Writing Memoir: Author, Narrator, Protagonist
Memoir has become nearly as popular a genre as fiction. It’s the stuff of which movies are made. Almost everyone I meet thinks they have a story worth telling. And today nearly everyone thinks they can publish their memoir.
If you write a poem it does not make you a poet. This is not to suggest the only value found in writing poetry is in getting paid for it. The same is true for memoir. There are many reasons to write. Publishing is only one of them.
A memoir intended to be sold as a book requires a writer collapse three roles into one: author, narrator, and protagonist.
As an author, you write for an audience, for your readers. It means going public. Your personal life goes under review and readers judge you.
Writing your story and publishing your story are two very different things. You need to write first before you can publish. But writing your story for the public may involve rewriting when you consider the ramifications of your words on those you write about and the effect it has on readers.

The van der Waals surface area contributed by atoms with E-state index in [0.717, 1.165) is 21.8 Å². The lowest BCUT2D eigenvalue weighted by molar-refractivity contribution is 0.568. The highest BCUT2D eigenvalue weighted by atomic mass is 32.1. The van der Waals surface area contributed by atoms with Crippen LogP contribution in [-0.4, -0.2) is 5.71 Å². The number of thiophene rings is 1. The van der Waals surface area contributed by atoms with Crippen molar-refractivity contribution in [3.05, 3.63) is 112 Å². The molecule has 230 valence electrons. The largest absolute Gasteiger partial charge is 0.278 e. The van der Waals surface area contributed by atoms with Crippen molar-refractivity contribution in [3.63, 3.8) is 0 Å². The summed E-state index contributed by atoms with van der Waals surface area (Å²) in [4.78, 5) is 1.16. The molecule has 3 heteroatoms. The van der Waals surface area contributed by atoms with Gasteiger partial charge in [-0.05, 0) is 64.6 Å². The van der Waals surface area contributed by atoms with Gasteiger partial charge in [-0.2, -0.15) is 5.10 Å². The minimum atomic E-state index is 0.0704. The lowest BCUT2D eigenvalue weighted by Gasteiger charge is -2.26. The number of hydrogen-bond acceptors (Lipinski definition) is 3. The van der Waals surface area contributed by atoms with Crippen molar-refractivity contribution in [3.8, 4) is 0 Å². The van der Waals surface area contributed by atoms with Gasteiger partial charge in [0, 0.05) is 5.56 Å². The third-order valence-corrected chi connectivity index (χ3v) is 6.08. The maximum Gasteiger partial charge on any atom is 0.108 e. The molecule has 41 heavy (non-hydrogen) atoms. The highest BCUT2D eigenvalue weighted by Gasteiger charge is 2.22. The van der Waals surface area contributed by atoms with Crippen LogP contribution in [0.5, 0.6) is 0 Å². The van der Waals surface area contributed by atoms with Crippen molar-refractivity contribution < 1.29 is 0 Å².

As the narrator of the story, you write from your first-person point-of-view. The readers, however, judge a narrator on a variety of qualities, including how reliable you are. The narrator’s style and voice may not be self-evident to the author as distinct from the protagonist’s, but readers and editors are quick to notice when they are out sync.
When I review memoir manuscripts I routinely find the author has written a version of their story in which they weren’t fully cognizant of how readers might perceive them. A mother who only uses examples of shopping trips or expensive vacations as demonstrations of love towards her children. A grieving spouse immortalizing the dead as a saint. A narrator who introduces every character with a physical description of what they wear. Co-dependent unreliable narrators who can’t see their own behavior as enabling abuse, addiction, or illness. Flirtatious dialogue with every female character when his wife is not in the scene. Unintentional representations of self as narrator. Fatal flaws when pitching your work to an agent or publisher.